Thursday, 21 July 2022

Bitcoin Fear and Greed Index Dumps to Lowest Levels Since the COVID-19 Crash

Extreme fear has dominated the bitcoin landscape for over the month and a metric is down to its lowest position in years.

Amid the ongoing massacre in the cryptocurrency market, the popular Bitcoin Fear and Greed Index has plummeted deep into an “extreme fear” state. In fact, the metric is at its lowest position since the COVID-19 crash.

Extreme Fear Becomes the New Norm

The crypto markets took a massive turn for the worse starting at the end of March. At that time, bitcoin was riding high, close to $50,000, and the community wondered if it will be able to breach that level and even head for a new ATH.

However, that was not the case, and BTC entered its longest negative streak. The cryptocurrency closed the next nine weekly candles in the red and lost over $20,000 in value in the meantime.

It remained around $30,000 for a while but started plummeting last Friday again. The weekend brought more pain, and so did the start of this week. As a result, bitcoin nosedived to just over $20,000 earlier today, which became its lowest price position since December 2020.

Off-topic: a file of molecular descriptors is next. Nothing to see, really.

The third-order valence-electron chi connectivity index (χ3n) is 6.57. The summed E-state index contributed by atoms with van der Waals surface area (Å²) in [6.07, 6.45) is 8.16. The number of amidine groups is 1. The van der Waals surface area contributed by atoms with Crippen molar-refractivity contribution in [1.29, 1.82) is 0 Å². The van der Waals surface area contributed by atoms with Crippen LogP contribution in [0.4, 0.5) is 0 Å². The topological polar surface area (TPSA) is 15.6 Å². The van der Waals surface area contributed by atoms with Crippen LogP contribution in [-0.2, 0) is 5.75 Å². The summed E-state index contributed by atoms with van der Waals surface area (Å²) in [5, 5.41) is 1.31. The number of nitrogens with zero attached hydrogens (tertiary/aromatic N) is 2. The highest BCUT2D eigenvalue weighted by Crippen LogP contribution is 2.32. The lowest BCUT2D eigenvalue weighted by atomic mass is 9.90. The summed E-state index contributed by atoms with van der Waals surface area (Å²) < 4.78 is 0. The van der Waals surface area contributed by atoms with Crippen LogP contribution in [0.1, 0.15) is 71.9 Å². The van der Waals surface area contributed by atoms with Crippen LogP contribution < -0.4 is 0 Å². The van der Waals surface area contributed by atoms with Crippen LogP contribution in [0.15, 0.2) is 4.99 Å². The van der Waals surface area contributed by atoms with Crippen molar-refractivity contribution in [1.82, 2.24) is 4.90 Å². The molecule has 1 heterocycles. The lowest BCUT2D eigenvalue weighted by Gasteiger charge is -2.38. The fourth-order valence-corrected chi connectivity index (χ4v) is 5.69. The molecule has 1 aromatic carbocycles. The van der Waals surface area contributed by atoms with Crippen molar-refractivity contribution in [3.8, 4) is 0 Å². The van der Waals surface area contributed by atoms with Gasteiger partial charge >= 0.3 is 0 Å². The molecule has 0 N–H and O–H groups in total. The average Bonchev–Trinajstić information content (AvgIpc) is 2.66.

Somewhat expectedly, this predominantly bearish trend resulted in a massive shift in investors’ beliefs and overview of the market. This is best presented by the Bitcoin Fear and Greed Index – a metric determining the overall sentiments by gauging different sorts of data, such as volatility, surveys, social media comments, and more.

It displays the end results from 0 (extreme fear) to 100 (extreme greed). Ever since the start of May, the Index has been deep inside “extreme fear.” The past few days saw another decline in the metric, which now shows 7 – the lowest position since the COVID-19 pandemic.

Bitcoin Fear and Greed Index. Source:
Bitcoin Fear and Greed Index. Source:

Down to $13K or Bounce-Off?

Whenever such extreme price volatility hits the market, analysts rush to provide their predictions on what will transpire next. By basing his forecast on a double top that BTC formed recently, the veteran derivatives trader Peter Brandt said bitcoin is poised to drop even further, indicating a short-term bottom of just over $13,000.